• debugging – be verbose?

close_logs() None[source]

Close Python disk logs.

debug(msg: str) None[source]

If we are being verbose, write a debug message to the Python disk log.

error(msg: str) None[source]

Write an error message to the Windows Application log (± to the Python disk log).

property fullname: str

Description of the process.

info(msg: str) None[source]

Write an info message to the Windows Application log (± to the Python disk log).

open_logs() None[source]

Open Python disk logs.

start() None[source]

Starts a subprocess. Optionally routes its output to our disk logs.

stop() None[source]

Stops a subprocess.

Asks nicely. Waits. Asks less nicely. Repeat until subprocess is dead.


cardinal_pythonlib.winservice.ProcessManager.stop: make it reliable under Windows

wait(timeout_s: float | None = None) int[source]

Wait for up to timeout_s for the child process to finish.


timeout_s – maximum time to wait or None to wait forever


process return code; or 0 if it wasn’t running, or 1 if it managed to exit without a return code


subprocess.TimeoutExpired – if the process continues to run

warning(msg: str) None[source]

Write a warning message to the Windows Application log (± to the Python disk log).

class cardinal_pythonlib.winservice.WindowsService(args: List[Any] | None = None)[source]

Class representing a Windows service.

Derived classes must set the following class properties:

# you can NET START/STOP the service by the following name
_svc_name_ = "CRATE"

# this text shows up as the service name in the Service
# Control Manager (SCM)
_svc_display_name_ = "CRATE web service"

# this text shows up as the description in the SCM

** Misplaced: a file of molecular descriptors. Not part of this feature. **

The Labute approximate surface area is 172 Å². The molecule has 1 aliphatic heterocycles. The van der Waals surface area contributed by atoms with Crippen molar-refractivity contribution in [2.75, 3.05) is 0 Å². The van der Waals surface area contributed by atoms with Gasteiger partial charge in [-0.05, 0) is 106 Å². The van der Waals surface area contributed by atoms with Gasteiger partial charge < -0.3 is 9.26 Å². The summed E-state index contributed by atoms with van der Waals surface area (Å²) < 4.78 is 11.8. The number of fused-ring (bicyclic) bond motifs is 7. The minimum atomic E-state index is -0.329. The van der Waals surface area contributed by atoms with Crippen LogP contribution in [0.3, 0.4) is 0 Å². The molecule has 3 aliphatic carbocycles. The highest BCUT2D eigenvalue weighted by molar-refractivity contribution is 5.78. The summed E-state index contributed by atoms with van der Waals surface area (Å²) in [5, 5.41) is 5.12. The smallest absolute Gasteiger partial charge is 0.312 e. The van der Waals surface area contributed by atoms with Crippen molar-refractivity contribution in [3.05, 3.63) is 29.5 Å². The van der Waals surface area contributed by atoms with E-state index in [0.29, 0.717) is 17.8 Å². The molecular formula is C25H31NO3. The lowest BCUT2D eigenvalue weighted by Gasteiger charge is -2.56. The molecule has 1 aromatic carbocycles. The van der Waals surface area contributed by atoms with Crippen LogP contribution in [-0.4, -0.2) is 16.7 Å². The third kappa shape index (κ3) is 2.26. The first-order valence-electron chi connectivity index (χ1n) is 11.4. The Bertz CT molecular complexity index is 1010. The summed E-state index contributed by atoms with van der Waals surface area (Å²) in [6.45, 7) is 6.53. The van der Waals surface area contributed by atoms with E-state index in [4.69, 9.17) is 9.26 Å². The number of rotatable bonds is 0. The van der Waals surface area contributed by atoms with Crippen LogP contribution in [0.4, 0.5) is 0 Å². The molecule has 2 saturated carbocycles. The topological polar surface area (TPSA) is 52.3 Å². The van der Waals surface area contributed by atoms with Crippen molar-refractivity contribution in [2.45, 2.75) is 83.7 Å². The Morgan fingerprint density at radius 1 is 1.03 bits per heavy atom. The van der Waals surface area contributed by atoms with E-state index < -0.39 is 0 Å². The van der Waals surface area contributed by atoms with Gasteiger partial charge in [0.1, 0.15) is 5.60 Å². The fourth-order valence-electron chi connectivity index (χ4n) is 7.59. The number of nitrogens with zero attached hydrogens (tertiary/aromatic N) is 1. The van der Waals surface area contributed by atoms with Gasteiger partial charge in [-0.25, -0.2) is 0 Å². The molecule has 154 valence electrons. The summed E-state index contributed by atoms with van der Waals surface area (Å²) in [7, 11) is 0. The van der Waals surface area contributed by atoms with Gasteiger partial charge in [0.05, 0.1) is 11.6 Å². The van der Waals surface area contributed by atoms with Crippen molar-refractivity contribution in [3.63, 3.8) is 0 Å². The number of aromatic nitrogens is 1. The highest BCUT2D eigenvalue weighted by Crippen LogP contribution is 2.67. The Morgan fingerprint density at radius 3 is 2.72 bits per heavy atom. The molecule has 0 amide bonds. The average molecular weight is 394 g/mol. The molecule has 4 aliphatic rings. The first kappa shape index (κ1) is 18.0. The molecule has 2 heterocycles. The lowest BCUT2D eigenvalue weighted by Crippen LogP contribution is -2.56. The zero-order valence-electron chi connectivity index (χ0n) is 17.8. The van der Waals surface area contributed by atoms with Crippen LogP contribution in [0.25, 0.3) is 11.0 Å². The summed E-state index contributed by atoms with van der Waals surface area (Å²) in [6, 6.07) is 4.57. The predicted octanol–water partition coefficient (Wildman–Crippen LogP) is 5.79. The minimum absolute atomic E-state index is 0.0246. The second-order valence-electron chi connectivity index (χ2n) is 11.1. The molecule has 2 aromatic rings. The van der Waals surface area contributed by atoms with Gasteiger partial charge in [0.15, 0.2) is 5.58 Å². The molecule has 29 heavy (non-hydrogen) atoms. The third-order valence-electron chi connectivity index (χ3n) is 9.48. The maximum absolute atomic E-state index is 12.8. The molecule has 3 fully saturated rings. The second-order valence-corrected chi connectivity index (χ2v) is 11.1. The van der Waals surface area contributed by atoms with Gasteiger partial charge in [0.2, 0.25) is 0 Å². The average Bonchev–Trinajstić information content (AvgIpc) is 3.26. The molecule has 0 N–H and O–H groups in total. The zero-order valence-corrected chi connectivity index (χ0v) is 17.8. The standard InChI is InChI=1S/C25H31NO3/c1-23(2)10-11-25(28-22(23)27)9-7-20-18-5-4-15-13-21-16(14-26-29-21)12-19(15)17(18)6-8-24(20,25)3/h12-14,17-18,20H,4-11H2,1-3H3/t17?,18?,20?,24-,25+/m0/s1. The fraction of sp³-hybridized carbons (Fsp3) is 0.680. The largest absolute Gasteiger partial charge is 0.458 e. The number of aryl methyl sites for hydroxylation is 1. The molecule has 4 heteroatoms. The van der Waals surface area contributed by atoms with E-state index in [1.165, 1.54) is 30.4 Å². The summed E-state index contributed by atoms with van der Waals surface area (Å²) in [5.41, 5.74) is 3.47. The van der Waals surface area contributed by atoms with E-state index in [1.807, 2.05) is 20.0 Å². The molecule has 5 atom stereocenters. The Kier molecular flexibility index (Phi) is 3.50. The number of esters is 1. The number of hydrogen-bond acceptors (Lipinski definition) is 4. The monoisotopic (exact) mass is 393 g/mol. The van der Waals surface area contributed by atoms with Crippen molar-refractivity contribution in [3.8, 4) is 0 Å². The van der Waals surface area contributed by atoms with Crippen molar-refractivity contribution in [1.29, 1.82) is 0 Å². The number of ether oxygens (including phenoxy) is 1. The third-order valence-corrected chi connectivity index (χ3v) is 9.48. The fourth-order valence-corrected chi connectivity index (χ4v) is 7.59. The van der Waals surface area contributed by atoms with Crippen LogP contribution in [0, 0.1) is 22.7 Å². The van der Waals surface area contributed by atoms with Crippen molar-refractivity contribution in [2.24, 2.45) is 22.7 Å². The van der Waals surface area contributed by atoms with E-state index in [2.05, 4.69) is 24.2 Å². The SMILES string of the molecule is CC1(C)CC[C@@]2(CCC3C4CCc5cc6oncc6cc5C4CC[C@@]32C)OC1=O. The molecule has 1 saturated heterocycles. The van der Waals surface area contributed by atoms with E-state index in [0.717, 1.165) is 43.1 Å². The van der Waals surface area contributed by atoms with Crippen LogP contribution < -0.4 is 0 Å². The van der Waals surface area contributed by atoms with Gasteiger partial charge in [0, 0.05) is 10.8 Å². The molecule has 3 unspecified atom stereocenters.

_svc_description_ = "Runs Django/Celery processes for CRATE web site"

# how to launch?
_exe_name_ = sys.executable  # python.exe in the virtualenv
_exe_args_ = '"{}"'.format(os.path.realpath(__file__))  # this script
SvcDoRun() None[source]

Called when the service is started.

SvcStop() None[source]

Called when the service is being shut down.

debug(msg: str) None[source]

If we are being verbose, write a debug message to the Python log.

error(msg: str) None[source]

Write an error message to the Windows Application log (± to the Python disk log).

info(msg: str) None[source]

Write an info message to the Windows Application log (± to the Python disk log).

main() None[source]

Main entry point. Runs service().

run_debug() None[source]

Enable verbose mode and call main().

run_processes(procdetails: List[ProcessDetails], subproc_run_timeout_sec: float = 1, stop_event_timeout_ms: int = 1000, kill_timeout_sec: float = 5) None[source]

Run multiple child processes.

  • procdetails – list of ProcessDetails objects (q.v.)

  • subproc_run_timeout_sec – time (in seconds) to wait for each process when polling child processes to see how they’re getting on (default 1)

  • stop_event_timeout_ms – time to wait (in ms) while checking the Windows stop event for this service (default 1000)

  • kill_timeout_sec – how long (in seconds) will we wait for the subprocesses to end peacefully, before we try to kill them?


cardinal_pythonlib.winservice.WindowsService: NOT YET IMPLEMENTED: Windows service autorestart

service() None[source]

Service function. Must be overridden by derived classes.

test_service(filename: str = 'C:\\test_win_svc.txt', period_ms: int = 5000) None[source]

A test service.

Writes to a file occasionally, so you can see it’s running.

  • filename – file to write data to periodically

  • period_ms – period, in milliseconds

cardinal_pythonlib.winservice.generic_service_main(cls: Type[WindowsService], name: str) None[source]

Call this from your command-line entry point to manage a service.

  • Via inherited functions, enables you to install, update, remove, start, stop, and restart the service.

  • Via our additional code, allows you to run the service function directly from the command line in debug mode, using the debug command.

  • Run with an invalid command like help to see help (!).